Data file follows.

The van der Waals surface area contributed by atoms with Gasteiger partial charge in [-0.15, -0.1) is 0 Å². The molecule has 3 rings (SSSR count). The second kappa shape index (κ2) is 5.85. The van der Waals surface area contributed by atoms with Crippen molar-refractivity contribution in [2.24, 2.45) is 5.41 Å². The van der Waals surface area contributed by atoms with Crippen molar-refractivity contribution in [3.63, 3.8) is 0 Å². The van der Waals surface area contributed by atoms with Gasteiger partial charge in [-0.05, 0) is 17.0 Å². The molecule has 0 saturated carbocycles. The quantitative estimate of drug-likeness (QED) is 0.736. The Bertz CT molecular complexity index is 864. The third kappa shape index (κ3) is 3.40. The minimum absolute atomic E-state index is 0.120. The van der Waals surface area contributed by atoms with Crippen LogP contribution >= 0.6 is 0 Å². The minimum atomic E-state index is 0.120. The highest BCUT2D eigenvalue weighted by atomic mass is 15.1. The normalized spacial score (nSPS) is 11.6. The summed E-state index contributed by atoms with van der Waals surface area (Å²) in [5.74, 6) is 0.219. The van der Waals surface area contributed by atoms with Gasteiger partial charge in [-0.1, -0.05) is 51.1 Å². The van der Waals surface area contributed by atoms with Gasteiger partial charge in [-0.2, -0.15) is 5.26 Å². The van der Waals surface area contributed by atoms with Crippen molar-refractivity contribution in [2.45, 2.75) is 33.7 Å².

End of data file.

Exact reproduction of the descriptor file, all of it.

The van der Waals surface area contributed by atoms with Gasteiger partial charge in [-0.15, -0.1) is 0 Å². The molecule has 3 rings (SSSR count). The second kappa shape index (κ2) is 5.85. The van der Waals surface area contributed by atoms with Crippen molar-refractivity contribution in [2.24, 2.45) is 5.41 Å². The van der Waals surface area contributed by atoms with Crippen molar-refractivity contribution in [3.63, 3.8) is 0 Å². The van der Waals surface area contributed by atoms with Gasteiger partial charge in [-0.05, 0) is 17.0 Å². The molecule has 0 saturated carbocycles. The quantitative estimate of drug-likeness (QED) is 0.736. The Bertz CT molecular complexity index is 864. The third kappa shape index (κ3) is 3.40. The minimum absolute atomic E-state index is 0.120. The van der Waals surface area contributed by atoms with Crippen LogP contribution >= 0.6 is 0 Å². The minimum atomic E-state index is 0.120. The highest BCUT2D eigenvalue weighted by atomic mass is 15.1. The normalized spacial score (nSPS) is 11.6. The summed E-state index contributed by atoms with van der Waals surface area (Å²) in [5.74, 6) is 0.219. The van der Waals surface area contributed by atoms with Gasteiger partial charge in [-0.1, -0.05) is 51.1 Å². The van der Waals surface area contributed by atoms with Gasteiger partial charge in [-0.2, -0.15) is 5.26 Å². The van der Waals surface area contributed by atoms with Crippen molar-refractivity contribution in [2.45, 2.75) is 33.7 Å².